If you live in the South, you may appreciate that garlic provides a great deal of protection against some common garden pests including spiny and cotton bowlworms, red cotton bugs, and tobacco cutworms.  Researchers in one study found that eggs of these species displayed slowed or arrested development when exposed to volatile compounds produced by garlic.

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10. Marigold

No article on pest-deterring plants would be complete without mentioning marigolds.  Long recognized as the workhorse of companion plants, marigolds are beloved for their ability to deter a wide variety of garden pests.  Today, Marigolds (Tagetes spp.) are one of the most widely studied genera, with over 80 years of research supporting their effectiveness as a suppressor of plant parasitic nematodes (PPN).  Owing to their vast economic toll and wide range of host plants-- which includes most garden vegetables-- PPN are regarded as one of the most destructive agricultural pests.  And while a few chemical solutions have been developed, prevention and natural approaches remain the most effective and widely used strategies for home gardeners.  In addition to management strategies like crop rotation, proper sanitation, and soil solarization, adding marigolds to the garden can be an effective strategy for controlling these bothersome pests.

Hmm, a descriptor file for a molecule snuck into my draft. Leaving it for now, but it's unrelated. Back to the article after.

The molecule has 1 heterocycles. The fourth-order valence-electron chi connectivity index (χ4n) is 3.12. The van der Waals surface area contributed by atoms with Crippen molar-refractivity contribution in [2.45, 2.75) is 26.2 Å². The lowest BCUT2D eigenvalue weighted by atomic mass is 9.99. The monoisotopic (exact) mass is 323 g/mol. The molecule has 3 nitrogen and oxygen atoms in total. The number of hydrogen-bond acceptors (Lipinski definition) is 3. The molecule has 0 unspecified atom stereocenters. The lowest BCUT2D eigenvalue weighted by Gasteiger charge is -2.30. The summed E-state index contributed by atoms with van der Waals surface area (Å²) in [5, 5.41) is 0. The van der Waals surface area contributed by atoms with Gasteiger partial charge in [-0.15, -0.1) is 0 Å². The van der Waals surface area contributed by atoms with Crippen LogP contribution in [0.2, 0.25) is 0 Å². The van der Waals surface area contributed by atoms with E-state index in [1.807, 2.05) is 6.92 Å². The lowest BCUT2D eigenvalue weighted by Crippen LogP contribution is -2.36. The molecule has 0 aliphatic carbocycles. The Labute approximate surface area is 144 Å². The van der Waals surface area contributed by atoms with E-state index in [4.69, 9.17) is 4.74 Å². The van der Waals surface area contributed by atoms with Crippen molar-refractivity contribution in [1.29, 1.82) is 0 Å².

Several mechanisms have been proposed to explain the mechanisms by which marigolds control nematodes, including acting as a trap crop, producing chemicals that inhibit the development of PPN, and attracting antagonistic organisms.  These mechanisms may act separately or in combination.  Research seems to suggest that planting the marigolds as a cover crop and subsequently incorporating the plant matter is the most effective way to take advantage their nemacidal properties (summarized here).  Interplanting may also be used but is less effective.  In terms of their usefulness, marigolds seem to be very good at increasing yield.  One study found that planting marigolds as a cover crop preceding tomatoes increased tomato yields by 50 percent.  The same study found that planting marigolds before melons increased yields by up to 95 percent.  Significant increases in yield have also been observed for potato (8-14%), carrots (65-173%), and cowpeas (106-123%), to name a few.

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CONCLUSION

Well, there you have it-- ten plants with proven effectiveness against a variety of common insect pests.  If you're looking for some natural ways to protect your garden against bothersome pests, I hope this article will at least give you a place to start.  And if you've been battling a particularly bothersome pest, I hope you found the next tool to add to your insect-fighting arsenal.  Of course, as with everything in gardening, experimentation is key.  You won't know exactly what works for you until you try, but by harnessing the wisdom that has been gathered and tested by generations of our gardening predecessors, you'll be off to a great start. 

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Becky Weeks

Becky Weeks, Ph.D.

Geneticist, Gardener, Founder of Thresh Seed Co.

Becky is a geneticist with a passion for gardening. Prior to starting Thresh Seed Co., she spent fifteen years researching plant genetics and development, later applying those principles to aid in the breeding of commercial corn and soybean varieties. She lives on a farm in Iowa with her husband and three children, where she enjoys growing just about anything and experimenting with the breeding of new vegetable varieties.